Homosexuality was mostly permitted in the ancient world, but with the rise of Christianity life for those who preferred their own sex became difficult. In some cases, anti-gay measures were very unpopular, as shown when the Roman government imprisoned a beloved Greek chariot racer. Riots and massacres ensued.
About a half-century after Constantine, in AD 390, a celebrated chariot racer's penchant for other men would weaken the Roman Empire, humiliate the emperor, and strengthen the political power of the Catholic Church. The charioteer never meant to do anything other than win races, and his sexual tastes were not unusual. But the violent popular response to his imprisonment under one of Rome's first anti-homosexuality laws triggered a bloody chain reaction that ripped across the empire and resonated for centuries.
Male-male sex, long common in the ancient world, was repugnant to the Goth garrison policing the Greek city of Thessalonica, and especially to its commander, Butheric. The Christian-inspired law gave the soldiers the authority they needed to strike out against local practices. The exact charges made against the (supposedly) effeminate chariot racer are unclear. He might have been thrown in jail for something as mild as making a pass at Butheric's slave, or as grave as homosexual rape. Regardless, his absence left one hundred thousand spectators at the city's hippodrome without their favorite competitor. The crowd appealed to Butheric to let the charioteer participate in the games, but they were refused. Deprived of their hero, and nursing a deep hatred against the outnumbered Goth barbarians, the Thessalonicans then rampaged violently in the streets.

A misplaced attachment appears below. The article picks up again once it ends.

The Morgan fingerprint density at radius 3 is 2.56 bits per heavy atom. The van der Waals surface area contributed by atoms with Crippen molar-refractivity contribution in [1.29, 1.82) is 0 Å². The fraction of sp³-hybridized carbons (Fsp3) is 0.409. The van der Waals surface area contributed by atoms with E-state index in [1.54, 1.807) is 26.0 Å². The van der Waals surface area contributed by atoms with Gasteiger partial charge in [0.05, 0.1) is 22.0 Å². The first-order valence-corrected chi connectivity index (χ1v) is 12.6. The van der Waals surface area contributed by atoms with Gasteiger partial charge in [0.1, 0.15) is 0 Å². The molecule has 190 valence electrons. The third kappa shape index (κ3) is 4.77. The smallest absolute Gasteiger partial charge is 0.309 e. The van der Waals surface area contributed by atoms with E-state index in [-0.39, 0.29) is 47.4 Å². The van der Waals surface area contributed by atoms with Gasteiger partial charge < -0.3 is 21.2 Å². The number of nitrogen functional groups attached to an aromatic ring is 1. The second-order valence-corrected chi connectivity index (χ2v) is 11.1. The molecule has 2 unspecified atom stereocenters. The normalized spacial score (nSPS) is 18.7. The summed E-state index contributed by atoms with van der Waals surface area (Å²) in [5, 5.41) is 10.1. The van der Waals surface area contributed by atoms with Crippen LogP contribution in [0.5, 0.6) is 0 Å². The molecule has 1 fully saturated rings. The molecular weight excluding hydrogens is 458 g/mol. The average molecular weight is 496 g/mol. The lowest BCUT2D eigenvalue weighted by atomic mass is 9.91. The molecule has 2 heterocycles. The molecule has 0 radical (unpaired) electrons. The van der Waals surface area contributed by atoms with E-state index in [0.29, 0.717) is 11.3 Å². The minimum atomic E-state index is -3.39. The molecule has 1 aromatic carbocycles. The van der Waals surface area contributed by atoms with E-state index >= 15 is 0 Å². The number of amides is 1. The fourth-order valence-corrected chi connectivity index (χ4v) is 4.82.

The mob mutilated Butheric and dragged his remains around the city. When news of the riot reached Emperor Theodosius in Italy, who then further learned that one of his favorite generals had been lynched, he flew into a rage and ordered savage retaliation. Just before the start of the next Thessalonican games, the reinforced garrison locked the hippodrome's gates and moved in to exact the emperor's revenge. The soldiers did not bother to distinguish who had been responsible for the riot from who had merely been there for a day's entertainment. As one Roman historian described it: "All together were cut down in the manner of corn in harvest time."